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Br J Dermatol. 1996 Jul;135(1):65-9.

Recovery of human skin collagen synthesis after short-term topical corticosteroid treatment and comparison between young and old subjects.

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  • 1Department of Dermatology, University of Oulu, Finland.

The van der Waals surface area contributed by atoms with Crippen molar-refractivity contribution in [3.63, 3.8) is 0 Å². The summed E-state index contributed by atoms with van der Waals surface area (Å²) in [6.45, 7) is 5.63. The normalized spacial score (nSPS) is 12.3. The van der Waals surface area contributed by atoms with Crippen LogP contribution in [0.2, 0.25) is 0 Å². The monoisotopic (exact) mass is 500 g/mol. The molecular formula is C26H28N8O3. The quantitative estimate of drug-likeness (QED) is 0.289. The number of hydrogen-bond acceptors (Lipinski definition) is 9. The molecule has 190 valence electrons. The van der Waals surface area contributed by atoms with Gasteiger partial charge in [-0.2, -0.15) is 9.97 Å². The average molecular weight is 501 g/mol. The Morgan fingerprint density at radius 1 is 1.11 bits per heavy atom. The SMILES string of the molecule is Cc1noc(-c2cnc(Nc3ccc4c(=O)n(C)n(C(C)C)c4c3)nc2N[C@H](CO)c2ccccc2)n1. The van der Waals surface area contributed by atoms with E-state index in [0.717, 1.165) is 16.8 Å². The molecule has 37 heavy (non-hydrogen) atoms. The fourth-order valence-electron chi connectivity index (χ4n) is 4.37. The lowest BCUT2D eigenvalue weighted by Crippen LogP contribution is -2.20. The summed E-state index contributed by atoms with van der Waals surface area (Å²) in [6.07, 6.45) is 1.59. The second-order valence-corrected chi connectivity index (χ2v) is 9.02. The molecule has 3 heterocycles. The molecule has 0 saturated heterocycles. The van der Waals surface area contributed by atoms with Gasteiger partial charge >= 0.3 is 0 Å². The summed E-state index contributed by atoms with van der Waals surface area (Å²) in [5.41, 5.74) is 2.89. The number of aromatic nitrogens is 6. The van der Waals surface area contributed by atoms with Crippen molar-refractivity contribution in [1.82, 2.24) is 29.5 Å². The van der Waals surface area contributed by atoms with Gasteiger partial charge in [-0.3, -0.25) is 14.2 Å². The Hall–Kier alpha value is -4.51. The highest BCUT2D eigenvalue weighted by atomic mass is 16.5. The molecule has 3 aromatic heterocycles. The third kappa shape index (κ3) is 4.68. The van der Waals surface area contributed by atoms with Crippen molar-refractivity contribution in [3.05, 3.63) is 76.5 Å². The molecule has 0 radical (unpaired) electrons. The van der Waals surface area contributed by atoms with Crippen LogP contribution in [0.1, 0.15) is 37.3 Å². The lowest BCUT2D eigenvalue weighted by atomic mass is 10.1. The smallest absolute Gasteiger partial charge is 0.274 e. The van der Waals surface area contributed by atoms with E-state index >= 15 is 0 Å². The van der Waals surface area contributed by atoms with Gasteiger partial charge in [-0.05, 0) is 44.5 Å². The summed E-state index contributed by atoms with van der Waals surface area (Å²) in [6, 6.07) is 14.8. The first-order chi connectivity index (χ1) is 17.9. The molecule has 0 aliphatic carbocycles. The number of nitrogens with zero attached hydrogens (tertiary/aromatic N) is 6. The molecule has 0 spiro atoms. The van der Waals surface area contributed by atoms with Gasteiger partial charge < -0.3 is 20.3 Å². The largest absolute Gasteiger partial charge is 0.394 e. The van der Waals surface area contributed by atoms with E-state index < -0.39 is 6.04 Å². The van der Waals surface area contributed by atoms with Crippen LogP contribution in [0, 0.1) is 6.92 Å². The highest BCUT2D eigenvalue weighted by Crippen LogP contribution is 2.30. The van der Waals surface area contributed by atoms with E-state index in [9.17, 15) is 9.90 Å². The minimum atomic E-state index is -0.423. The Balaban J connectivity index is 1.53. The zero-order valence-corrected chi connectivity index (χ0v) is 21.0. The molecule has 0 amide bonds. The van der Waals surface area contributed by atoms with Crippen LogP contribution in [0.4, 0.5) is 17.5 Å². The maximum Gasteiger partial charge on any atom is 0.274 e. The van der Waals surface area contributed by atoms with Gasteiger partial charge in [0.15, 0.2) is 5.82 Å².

In the present study, the recovery of the collagen synthesis rate after topical potent glucocorticoid treatment in the human skin in vivo was investigated. In the first experiment, two age groups were compared: young subjects with an age range of 21-26 years (mean 23), and old subjects, aged 55-70 years (mean 64). Twenty healthy male volunteers applied betamethasone-17-valerate to their abdominal skin for 3 days twice a day. Suction blisters were induced on the treated areas, and on the opposite side (healthy non-treated skin), of the abdominal skin on the day following the discontinuation of the treatment, and on the second and seventh day. In another experiment, suction blisters were induced after the treatment and 2 weeks later on the treated area and on healthy skin, in eight male volunteers. In both experiments, the aminoterminal propeptides of type I and III collagens (PINP and PIIINP, respectively) were measured radioimmunologically from the suction blister fluid. Corticosteroid treatment decreased the collagen synthesis in both age groups after a 3-day treatment period, and essentially no recovery in the collagen synthesis could be seen during a 1-week corticoid-free period. The inhibition and downregulation of collagen synthesis in the corticoid-treated skin was similar in both young and old subjects, up to 7 days after the treatment. During the 2-week corticoid-free period, collagen synthesis was recovered to about 50% of the level seen in the non-treated skin, indicating that collagen synthesis is not completely normalized in the human skin even during a 2-week corticoid-free period.

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